Kristine gently tells Nora that she is like a child. Yes, he is in. Torvald again accuses Nora of being wasteful, arguing that wastefulness with money runs in her family and that she inherited the trait from her father.
Nora explains that she has done her best to persuade her husband, but he refuses to change his mind. Seeing them, she collapses, and the curtain is brought down.
Oh but, Torvald— Helmer.
Hide the Christmas Tree carefully, Helen. Torvald dismisses her fears and explains that, although Krogstad is a good worker and seems to have turned his life around, he must be fired because he is not deferential enough to Torvald in front of other bank personnel. As you please, Torvald.
She then shows him all the gifts she has purchased for their children. Not even taken a bite at a macaroon or two? She reminds him of harsh things he has said about her and about her ability to raise their children.
You might give me money, Torvald. Torvald refuses to hear her pleas, explaining that Krogstad is a liar and a hypocrite and that he committed a terrible crime: Then Nora confesses a secret to Kristine that she has never told anyone.
Three years ago her husband passed away, so she had to find jobs to support herself. In the middle of the left-hand wall is a door, and beyond it a window. Yes, but what about the people who had lent it?
Helmer wagging his finger at her.
Nora going to the table on the right. Not been nibbling sweets? We must come to a final settlement, Torvald. That is like a woman! Krogstad is known for having forged signatures and evading punishment. Nora tries to deny the first revelation and make light of it but is more disturbed by his declaration of love.
Nora is upset to see him and sends the children away. Yes but, Torvald, this year we really can let ourselves go a little. Torvald says he thinks he can. Kristine has had a difficult few years, ever since her husband died leaving her with no money or children.
Furthermore, he is so narcissistic that it is impossible for him to understand how he appears to her, as selfish, hypocritical, and more concerned with public reputation than with actual morality. She is laughing to 25 herself, as she takes off her hat and coat. He is worried that when Torvald hires Kristine, he will lose his job.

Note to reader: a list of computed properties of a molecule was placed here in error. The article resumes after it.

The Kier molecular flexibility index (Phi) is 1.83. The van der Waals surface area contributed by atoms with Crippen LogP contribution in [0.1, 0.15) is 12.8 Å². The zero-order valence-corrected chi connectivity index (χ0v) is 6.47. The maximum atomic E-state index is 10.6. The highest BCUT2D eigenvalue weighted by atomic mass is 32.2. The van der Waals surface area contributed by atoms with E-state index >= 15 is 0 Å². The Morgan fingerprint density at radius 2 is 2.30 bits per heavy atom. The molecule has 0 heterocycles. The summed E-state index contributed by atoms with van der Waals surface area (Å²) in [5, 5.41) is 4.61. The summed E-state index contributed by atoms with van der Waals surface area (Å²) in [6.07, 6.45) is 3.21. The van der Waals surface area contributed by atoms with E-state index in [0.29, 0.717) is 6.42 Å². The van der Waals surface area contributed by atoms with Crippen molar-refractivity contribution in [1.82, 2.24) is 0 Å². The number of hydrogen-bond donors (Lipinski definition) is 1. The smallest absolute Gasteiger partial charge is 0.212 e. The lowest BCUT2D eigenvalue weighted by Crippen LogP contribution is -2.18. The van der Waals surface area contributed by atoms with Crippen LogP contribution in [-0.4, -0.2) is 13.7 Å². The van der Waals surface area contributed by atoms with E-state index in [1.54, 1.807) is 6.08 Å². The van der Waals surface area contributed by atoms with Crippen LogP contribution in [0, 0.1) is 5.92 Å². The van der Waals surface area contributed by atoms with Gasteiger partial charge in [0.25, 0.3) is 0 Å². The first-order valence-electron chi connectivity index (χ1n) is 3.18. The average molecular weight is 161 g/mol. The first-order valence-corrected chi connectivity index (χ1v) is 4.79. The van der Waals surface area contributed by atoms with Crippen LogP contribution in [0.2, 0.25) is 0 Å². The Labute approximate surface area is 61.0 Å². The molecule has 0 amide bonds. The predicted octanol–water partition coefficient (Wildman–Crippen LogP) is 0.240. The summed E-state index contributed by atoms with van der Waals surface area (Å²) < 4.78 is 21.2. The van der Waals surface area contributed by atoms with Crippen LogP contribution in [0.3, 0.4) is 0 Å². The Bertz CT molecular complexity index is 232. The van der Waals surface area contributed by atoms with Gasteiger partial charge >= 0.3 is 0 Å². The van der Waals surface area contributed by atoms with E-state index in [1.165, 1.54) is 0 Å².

He dismisses the fact that Nora had to make the agonizing choice between her conscience and his health, and ignores her years of secret efforts to free them from the ensuing obligations and the danger of loss of reputation.
She knows that her husband will soon be able to pay off the remainder of the loan. It has been very stressful for her, but it was also empowering that she borrowed this money and took charge like a man.
Torvald then retires to his study to work. Her husband returns having noticed that Krogstad just left. Torvald, Kristine, and Dr. And here are dress-lengths and handkerchiefs for the maids; old Anne ought really to have something better.Laurie Metcalf and Chris Cooper star in A Doll's House, Part 2, along with Jayne Houdyshell and Condola Rashad.
A New Play By Lucas Hnath. Directed by Sam Gold. On Broadway for 16 weeks only. Product Features Perfect for 1/12th dollhouse, and make your doll house is more special. Act one of the play A Doll House by Henrik Ibsen takes place in the living room of the Helmer family who lives in Norway during the Christmas season in the 's.
Torvald Helmer is a lawyer who is married to Nora, and they have three small children. They live in a big house with assistants, such as a nurse, Anne-Marie, and a housemaid. A Doll’s House Questions and Answers.
The Question and Answer section for A Doll’s House is a great resource to ask questions, find answers, and discuss the novel.
A summary of Act One in Henrik Ibsen's A Doll’s House. Learn exactly what happened in this chapter, scene, or section of A Doll’s House and what it means. Perfect for acing essays, tests, and quizzes, as well as for writing lesson plans.
A Doll's House (Bokmål: Et dukkehjem; also translated as A Doll House) is a three-act play written by Norway's Henrik Ibsen. It premiered at the Royal Theatre in Copenhagen, Denmark, on 21 Decemberhaving been published earlier that month.
The play is set in a Norwegian town circaDownload